(mean age 2.3 years) (1.24% and 1.92% respectively), “which may be due to the small size of
[the neonatal] penis and adhesions.”
Again, these findings suggest that different kinds of
complications may occur at different rates depending on the age of the individual, with some
being higher (or more serious) at a given age and others being lower (or less serious).
A final study, from Saudi Arabia, had a relatively well controlled prospective cohort
design, and found a significantly higher rate of “serious complications” for neonatal circumcision
compared to circumcision of older infants, regardless of the method used (bone cutter, Gomco
clamp, Plastibell device). The authors concluded from this that “neonatal circumcision should not
However this study, too, did not compare neonatal (or infant) circumcision
with circumcision after an age of consent: the maximum age in the comparison group was 5
No studies to our knowledge have yet been performed comparing the circumcision of
neonates or infants with that of consenting older adolescents or adults in the same population,
properly controlling for the experience of the surgeon, the method used, the setting, and the reason
for circumcision. This last factor is perhaps the most important. Since it is unusual, especially in
the developed world, for adults to request a circumcision unless they already have a pre-existing
medical condition relating to their penis, some of the greater apparent burden of complications in
adults (on average) may be related to this factor. NNMC, by contrast, is usually performed on a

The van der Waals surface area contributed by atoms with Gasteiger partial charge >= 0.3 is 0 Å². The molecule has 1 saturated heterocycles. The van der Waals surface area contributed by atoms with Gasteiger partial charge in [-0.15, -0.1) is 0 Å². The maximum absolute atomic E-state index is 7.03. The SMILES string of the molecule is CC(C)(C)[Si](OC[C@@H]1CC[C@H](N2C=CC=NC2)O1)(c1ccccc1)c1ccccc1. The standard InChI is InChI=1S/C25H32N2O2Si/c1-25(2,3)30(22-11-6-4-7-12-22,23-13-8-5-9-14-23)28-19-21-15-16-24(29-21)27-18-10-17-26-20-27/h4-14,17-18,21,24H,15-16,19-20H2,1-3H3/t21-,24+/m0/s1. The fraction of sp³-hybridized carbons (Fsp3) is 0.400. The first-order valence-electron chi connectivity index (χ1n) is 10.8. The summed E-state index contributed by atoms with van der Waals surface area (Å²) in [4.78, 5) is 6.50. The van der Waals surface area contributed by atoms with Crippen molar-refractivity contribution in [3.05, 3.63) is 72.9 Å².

normal, healthy penis. Some complications that do occur may be missed by the parents, and the
infant will be in no position to recognize or to report these. The only other party who might report
any complications arising from NNMC is the medical practitioner (who has an interest in not
That being said, recent findings from a relatively controlled comparison based on millions
of cases, with all circumcisions performed as part of the ongoing VMMC program described
above, suggest the very opposite of the conclusion drawn by Morris et al. in their review.
According to the U.S President's Emergency Plan for AIDS Relief (PEPFAR), “Complications
continue to be reported more commonly among those under age 15 at VMMC, especially in
infants.” In particular, fully 100% of glans injuries and 90% of fistulas reported through their
Notable Adverse Events (NAE) reporting system occurred in children circumcised at ages 14 and
younger. And the overall ratio NAEs to circumcisions performed was five times higher in infants
Ibid, p. 12.
Machmouch & Alkhotani, op cit. note 75, p. 266.
(15.3 per 100,000) than in young adolescents (2.9 per 100,000), which in turn was about twice
the ratio for individuals circumcised at ages 15 years and above (1.6 per 100,000). As a result of
these findings, PEPFAR announced in late 2019 that it will no longer fund infant circumcisions